Prostate specific antigen and prostatitis I. Effect of prostatitis on serum psa in the human and nonhuman primate

Authors

  • Durwood E. Neal Jr.,

    Corresponding author
    1. Department of Urology, Tulane University School of Medicine, New Orleans, and Tulane Regional Primate Research Center, Covington (D.E.N.), Louisiana
    • Dept. of Urology, Tulane Regional Primate Research Center, 18703 Three Rivers Rd., Covington, LA 70433
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  • Timothy D. Moon,

    1. Department of Urology, Tulane University School of Medicine, New Orleans, and Tulane Regional Primate Research Center, Covington (D.E.N.), Louisiana
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  • Sanda Clejan,

    1. Department of Pathology, Tulane University School of Medicine, New Orleans, and Tulane Regional Primate Research Center, Covington (D.E.N.), Louisiana
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  • Deba Sarma

    1. Department of Pathology, Tulane University School of Medicine, New Orleans, and Tulane Regional Primate Research Center, Covington (D.E.N.), Louisiana
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Abstract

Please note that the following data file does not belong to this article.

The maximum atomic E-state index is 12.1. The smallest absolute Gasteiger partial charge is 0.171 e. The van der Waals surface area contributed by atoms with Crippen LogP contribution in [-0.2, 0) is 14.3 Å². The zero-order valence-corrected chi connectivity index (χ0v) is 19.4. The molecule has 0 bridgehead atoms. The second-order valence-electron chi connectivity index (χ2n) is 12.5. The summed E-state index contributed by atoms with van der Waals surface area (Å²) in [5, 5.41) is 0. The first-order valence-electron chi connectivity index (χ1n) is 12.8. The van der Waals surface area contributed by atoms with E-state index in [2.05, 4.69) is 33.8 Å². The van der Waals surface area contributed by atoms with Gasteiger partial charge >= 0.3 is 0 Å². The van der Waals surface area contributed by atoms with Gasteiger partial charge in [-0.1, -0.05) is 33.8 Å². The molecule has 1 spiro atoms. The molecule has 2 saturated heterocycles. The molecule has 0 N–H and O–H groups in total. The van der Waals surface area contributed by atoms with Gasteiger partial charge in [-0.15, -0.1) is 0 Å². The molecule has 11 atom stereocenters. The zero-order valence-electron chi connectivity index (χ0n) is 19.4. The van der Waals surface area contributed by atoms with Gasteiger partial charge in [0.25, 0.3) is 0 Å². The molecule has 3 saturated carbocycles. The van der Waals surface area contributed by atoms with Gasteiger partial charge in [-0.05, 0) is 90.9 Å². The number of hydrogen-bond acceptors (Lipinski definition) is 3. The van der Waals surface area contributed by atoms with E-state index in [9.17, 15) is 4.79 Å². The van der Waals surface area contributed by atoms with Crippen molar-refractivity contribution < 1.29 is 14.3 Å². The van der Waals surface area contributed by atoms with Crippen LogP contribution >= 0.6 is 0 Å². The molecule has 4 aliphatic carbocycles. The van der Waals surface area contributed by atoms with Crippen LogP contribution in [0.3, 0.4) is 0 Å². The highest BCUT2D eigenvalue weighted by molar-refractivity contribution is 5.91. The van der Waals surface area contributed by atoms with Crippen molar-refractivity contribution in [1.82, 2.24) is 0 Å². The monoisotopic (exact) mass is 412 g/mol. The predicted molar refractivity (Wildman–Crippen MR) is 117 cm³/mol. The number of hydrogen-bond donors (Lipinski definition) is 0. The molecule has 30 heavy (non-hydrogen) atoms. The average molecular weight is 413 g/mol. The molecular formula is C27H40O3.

Prostate specific antigen (PSA) has become a mainstay in the diagnosis and management of patients with prostate cancer. We have found, as have others, that it may be elevated in patients with prostatic inflammation. Ten patients had clinical evidence of prostatitis and elevated PSA levels. Six of these had persistently elevated levels after antibiotic treatment. After transrectal ultrasonography and biopsy, two had findings of adenocarcinoma, and the rest had a pathologic diagnosis of acute or chronic prostatitis. We studied this process in an experimental model of prostatitis using a nonhuman primate. We infected six cynomolgus monkeys and followed their PSA levels until resolution of the infection. The PSA peaked between 5 and 7 days after inoculation and gradually returned to baseline in 8 weeks. The dramatically elevated serum PSA levels in bacterial prostatitis can cause confusion in the diagnosis of prostatic carcinoma.

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